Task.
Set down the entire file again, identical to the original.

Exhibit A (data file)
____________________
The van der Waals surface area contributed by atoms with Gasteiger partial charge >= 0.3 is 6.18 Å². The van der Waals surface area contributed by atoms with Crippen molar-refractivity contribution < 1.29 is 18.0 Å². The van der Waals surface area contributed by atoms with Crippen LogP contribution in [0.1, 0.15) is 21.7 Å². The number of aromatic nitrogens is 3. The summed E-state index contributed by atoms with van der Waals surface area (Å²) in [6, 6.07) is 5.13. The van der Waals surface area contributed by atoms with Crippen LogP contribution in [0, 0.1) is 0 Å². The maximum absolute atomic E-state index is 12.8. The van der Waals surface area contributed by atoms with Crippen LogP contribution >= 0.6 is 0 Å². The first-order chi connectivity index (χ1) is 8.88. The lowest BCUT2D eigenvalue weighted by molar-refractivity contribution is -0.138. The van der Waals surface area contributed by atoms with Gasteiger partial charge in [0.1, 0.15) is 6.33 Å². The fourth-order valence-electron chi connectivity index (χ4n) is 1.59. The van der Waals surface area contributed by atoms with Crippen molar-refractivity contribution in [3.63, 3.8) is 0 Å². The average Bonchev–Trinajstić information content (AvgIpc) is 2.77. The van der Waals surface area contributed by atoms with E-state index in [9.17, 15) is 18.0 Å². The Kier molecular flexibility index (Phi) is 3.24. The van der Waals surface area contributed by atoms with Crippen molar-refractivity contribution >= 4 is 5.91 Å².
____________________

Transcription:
The van der Waals surface area contributed by atoms with Gasteiger partial charge >= 0.3 is 6.18 Å². The van der Waals surface area contributed by atoms with Crippen molar-refractivity contribution < 1.29 is 18.0 Å². The van der Waals surface area contributed by atoms with Crippen LogP contribution in [0.1, 0.15) is 21.7 Å². The number of aromatic nitrogens is 3. The summed E-state index contributed by atoms with van der Waals surface area (Å²) in [6, 6.07) is 5.13. The van der Waals surface area contributed by atoms with Crippen LogP contribution in [0, 0.1) is 0 Å². The maximum absolute atomic E-state index is 12.8. The van der Waals surface area contributed by atoms with Crippen LogP contribution >= 0.6 is 0 Å². The first-order chi connectivity index (χ1) is 8.88. The lowest BCUT2D eigenvalue weighted by molar-refractivity contribution is -0.138. The van der Waals surface area contributed by atoms with Gasteiger partial charge in [0.1, 0.15) is 6.33 Å². The fourth-order valence-electron chi connectivity index (χ4n) is 1.59. The van der Waals surface area contributed by atoms with Crippen molar-refractivity contribution in [3.63, 3.8) is 0 Å². The average Bonchev–Trinajstić information content (AvgIpc) is 2.77. The van der Waals surface area contributed by atoms with E-state index in [9.17, 15) is 18.0 Å². The Kier molecular flexibility index (Phi) is 3.24. The van der Waals surface area contributed by atoms with Crippen molar-refractivity contribution >= 4 is 5.91 Å².